Skip to comments.Twenty Cars with Better values than the Chevy Volt
Posted on 08/03/2010 10:07:44 AM PDT by SeekAndFind
As everyone knows by now, GMs entry into the electric car market--the Chevy Volt--costs $41,000 before tax breaks. After the tax breaks, you can happily drive one off the lot for $33,000 ... if you can ignore those guilt pangs knowing your fellow Americans have chipped in $8,000 to your new ride.
Welfare for the sanctimonious?
Meanwhile, back in the real world, there are plenty of great cars you can buy for less than $41,000 or even less than $33,000--and honestly. Here are my picks (in alphabetical order).
(Excerpt) Read more at blogs.forbes.com ...
THE AUTHOR’s PICKS...
Ten for Less Than $41,000:
BMW 3-Series (Base Model)
Cadillac CTS Sports Wagon
Chevy Camaro Z28 (Coming in 2011)
Chrysler 300 (Hemi Model)
Ford Flex EcoBoost
Lexus RX350 (Mid Model)
Nissan 370Z (Touring with Sports Package Model)
Ten for Less Than $33,000:
Chevy Silverado 1500
Ford Fusion Hybrid
Ford Mustang Convertible (V6 Premium)
Nissan Leaf Electric
Toyota Prius Hybrid
This list doesn’t even touch the rich recession market of slightly used cars.
IF the Volt was the #1 car...I STILL wouldn’t buy it....on principle alone!!!!!!!!!!!!!!!!!!
It is obvious that one should not buy the Volt for economic reasons.... the numbers simply do not come close to adding up.
‘08 Toyota Yaris sedan. I get 41mpg on average and the car cost me just shy of $13k.
The problem with that list is that none of the cars can run on the smug self satisfaction that the Volt delivers.
Is the electricity for the Volt free?
If you're trying to "Tread Lightly" on the environment the Volkswagon Passat TDI should be at the top of this list. It get 50mpg on diesel and doesn't have an expensive battery pack to replace every two or three years.
If you want to bump up the price up a little, my Mercedes R320 diesel starts out in the mid forties and gets 28mpg. Not bad for an all wheel drive full size station wagon. It will still be running after you wear out and discard several Chevy Volts. As a bonus, it's made in America with non-union labor.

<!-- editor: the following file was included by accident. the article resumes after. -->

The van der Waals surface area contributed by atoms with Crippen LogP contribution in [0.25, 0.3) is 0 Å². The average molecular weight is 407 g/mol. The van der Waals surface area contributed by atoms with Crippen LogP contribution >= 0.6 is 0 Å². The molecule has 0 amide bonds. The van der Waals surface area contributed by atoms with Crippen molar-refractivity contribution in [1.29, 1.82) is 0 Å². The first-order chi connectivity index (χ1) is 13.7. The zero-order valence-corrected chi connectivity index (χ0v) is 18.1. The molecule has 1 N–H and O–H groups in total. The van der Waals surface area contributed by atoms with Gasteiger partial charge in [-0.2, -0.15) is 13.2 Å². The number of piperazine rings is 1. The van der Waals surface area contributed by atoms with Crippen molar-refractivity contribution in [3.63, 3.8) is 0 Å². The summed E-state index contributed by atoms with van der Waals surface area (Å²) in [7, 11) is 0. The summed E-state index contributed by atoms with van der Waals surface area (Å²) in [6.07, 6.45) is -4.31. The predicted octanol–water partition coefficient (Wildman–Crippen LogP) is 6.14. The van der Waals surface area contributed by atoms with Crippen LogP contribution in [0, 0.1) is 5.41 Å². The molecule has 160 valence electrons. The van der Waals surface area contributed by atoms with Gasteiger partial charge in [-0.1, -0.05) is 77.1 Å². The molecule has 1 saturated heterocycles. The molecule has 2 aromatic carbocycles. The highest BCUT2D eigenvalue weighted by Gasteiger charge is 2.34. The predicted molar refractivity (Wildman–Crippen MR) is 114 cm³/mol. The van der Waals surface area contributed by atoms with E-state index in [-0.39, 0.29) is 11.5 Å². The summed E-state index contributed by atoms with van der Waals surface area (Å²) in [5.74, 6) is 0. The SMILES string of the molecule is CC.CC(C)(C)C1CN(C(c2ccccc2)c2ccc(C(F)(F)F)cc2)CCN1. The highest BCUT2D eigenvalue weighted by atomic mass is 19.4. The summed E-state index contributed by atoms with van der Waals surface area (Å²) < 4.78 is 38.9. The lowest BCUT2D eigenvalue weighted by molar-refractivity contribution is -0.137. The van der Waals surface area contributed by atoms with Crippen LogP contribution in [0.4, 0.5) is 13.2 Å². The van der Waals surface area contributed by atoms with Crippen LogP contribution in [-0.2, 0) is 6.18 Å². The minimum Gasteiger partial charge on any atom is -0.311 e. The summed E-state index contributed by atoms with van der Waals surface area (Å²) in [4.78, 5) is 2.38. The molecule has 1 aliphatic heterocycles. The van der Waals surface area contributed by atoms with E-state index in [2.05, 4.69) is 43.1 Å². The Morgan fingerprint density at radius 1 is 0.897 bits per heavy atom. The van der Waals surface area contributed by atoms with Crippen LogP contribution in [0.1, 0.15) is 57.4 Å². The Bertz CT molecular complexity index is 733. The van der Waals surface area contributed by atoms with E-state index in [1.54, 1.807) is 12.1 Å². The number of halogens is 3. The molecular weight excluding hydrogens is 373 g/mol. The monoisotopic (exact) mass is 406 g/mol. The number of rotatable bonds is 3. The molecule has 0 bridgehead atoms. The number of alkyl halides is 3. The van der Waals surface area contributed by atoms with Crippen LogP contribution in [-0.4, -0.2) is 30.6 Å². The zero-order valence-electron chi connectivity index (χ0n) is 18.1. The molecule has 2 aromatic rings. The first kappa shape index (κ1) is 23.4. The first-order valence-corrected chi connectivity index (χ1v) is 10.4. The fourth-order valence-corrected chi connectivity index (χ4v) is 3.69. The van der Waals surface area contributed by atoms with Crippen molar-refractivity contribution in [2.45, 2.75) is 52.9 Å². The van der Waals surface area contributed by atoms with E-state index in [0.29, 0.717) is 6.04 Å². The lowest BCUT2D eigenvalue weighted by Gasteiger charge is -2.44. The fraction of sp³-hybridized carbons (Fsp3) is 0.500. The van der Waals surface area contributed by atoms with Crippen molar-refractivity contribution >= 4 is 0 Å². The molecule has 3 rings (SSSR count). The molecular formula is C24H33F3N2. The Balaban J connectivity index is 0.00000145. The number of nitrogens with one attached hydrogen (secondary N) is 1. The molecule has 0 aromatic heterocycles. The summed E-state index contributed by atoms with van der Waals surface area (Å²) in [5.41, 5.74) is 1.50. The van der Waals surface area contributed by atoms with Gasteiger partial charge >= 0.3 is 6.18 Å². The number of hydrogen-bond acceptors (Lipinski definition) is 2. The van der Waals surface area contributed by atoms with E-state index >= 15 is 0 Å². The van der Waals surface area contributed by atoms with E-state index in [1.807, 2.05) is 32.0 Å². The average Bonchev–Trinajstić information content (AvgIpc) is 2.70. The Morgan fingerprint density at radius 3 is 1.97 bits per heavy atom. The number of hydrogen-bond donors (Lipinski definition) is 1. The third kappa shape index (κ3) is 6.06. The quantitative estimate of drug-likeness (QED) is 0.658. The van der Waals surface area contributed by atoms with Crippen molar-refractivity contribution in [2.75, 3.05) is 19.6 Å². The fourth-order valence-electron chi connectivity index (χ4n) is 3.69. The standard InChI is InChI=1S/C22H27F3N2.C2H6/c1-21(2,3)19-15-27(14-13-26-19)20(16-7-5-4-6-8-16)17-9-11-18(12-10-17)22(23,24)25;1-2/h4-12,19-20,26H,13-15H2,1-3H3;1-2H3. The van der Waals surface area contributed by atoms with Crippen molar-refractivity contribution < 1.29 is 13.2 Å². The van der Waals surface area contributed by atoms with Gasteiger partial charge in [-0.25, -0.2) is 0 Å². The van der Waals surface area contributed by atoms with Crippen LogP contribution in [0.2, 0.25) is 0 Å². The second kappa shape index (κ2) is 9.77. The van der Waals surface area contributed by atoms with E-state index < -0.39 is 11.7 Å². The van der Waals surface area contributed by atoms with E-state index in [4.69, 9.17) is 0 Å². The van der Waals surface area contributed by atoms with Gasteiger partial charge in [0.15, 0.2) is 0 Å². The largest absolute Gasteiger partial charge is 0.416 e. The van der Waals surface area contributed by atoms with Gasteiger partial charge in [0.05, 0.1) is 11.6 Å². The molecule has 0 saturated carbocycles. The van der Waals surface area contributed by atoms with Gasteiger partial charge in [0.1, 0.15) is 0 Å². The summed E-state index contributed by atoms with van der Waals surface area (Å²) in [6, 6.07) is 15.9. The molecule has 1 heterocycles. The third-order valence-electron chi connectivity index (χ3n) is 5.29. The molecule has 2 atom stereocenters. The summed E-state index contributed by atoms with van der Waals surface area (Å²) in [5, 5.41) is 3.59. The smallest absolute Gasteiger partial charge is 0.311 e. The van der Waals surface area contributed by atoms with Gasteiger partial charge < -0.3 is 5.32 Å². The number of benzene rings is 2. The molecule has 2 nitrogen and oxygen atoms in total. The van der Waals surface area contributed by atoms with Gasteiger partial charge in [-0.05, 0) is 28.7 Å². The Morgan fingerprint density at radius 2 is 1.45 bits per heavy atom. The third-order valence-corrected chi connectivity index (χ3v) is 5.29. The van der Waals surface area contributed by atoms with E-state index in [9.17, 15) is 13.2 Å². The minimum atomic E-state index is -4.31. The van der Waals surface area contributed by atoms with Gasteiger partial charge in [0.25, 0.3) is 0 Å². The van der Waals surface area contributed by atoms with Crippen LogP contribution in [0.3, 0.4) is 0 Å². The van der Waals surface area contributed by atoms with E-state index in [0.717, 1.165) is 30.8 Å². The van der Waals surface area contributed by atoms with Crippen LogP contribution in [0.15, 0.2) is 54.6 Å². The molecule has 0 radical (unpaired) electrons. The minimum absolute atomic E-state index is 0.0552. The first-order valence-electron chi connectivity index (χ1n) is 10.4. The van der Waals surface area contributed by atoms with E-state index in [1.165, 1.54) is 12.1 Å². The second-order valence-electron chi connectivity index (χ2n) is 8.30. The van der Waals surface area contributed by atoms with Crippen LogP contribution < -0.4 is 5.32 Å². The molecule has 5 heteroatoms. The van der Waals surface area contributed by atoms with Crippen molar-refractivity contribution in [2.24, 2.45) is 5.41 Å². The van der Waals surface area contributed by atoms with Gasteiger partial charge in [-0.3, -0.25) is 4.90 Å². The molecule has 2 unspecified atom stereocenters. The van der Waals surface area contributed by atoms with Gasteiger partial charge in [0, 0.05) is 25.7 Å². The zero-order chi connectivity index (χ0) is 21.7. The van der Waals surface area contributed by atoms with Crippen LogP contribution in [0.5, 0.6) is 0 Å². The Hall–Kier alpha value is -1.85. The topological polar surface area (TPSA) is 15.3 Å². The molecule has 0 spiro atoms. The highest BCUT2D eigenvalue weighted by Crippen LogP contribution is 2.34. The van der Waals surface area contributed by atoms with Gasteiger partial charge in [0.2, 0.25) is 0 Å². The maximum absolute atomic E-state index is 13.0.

I have the smug self satisfaction of knowing that my Sequoia would squash a Volt like a bug in the case of a collision.
Every 40 Miles ya gotta mess around with a 220 volt extension cord. So its not worth it. I would just run on the internal combustion engine. But, its crazy to haul around all those batteries.
RE: As a bonus, it’s made in America with non-union labor.
Just curious, in what great state and city in the USA is the Mercedes R320 built ?
...and has much more room than you would think.
I really want a diesel but it seems like Mercedes parts would be difficult to find, particularly used.
Same car I recommended for my daughter's first real car. She loves it. We've always bought Toyotas. We have a 2000 Toyota Sienna with 220,000 miles on it that we use almost every day and the engine is still going strong.
Better value than the Volt?
Every car manufactured in the entire world....
“Every 40 Miles ya gotta mess around with a 220 volt extension cord. So its not worth it. I would just run on the internal combustion engine. But, its crazy to haul around all those batteries.”
The design concept of the small engine is good but batteries simply aren’t there yet.
I always thought the best design for a fuel-burning car would be a small highly efficient combustion engine charging a battery/capacitor.
The engine would always be running at an optimal efficiency and power would be stored electronically to provide acceleration when needed.
Most of the available power in IC engines is only used for acceleration. If you could smooth out the IC demand curve with a light electric motor/storage system, the efficiency would be unheard of. Of course the DOLTS pushed this to be a “plug-in” car and gave it a tiny engine. *Facepalm*
Hybrids use this concept to improve efficienty greatly but battery technology isn’t available to make it cost effective. The “green” incentive is nonsense as mining and disposing all the metals used in current batteries would cause more pollution.
A while back there was an energy/production expert on C2C.
Noory asked him about Cash for Clunkers and whether it was a good deal or not.
The reply was “H*ll no!! It’s better to buy a used rig, put a few bucks into it, then drive it till the wheels fall off.”
Energy/economic wise, it takes far more energy to produce a new vehicle than you can save by it’s efficiency/gas mileage.
All of my rigs (I have 3) are more than 16 years old and run like tops! But ya gotta be able to do the work...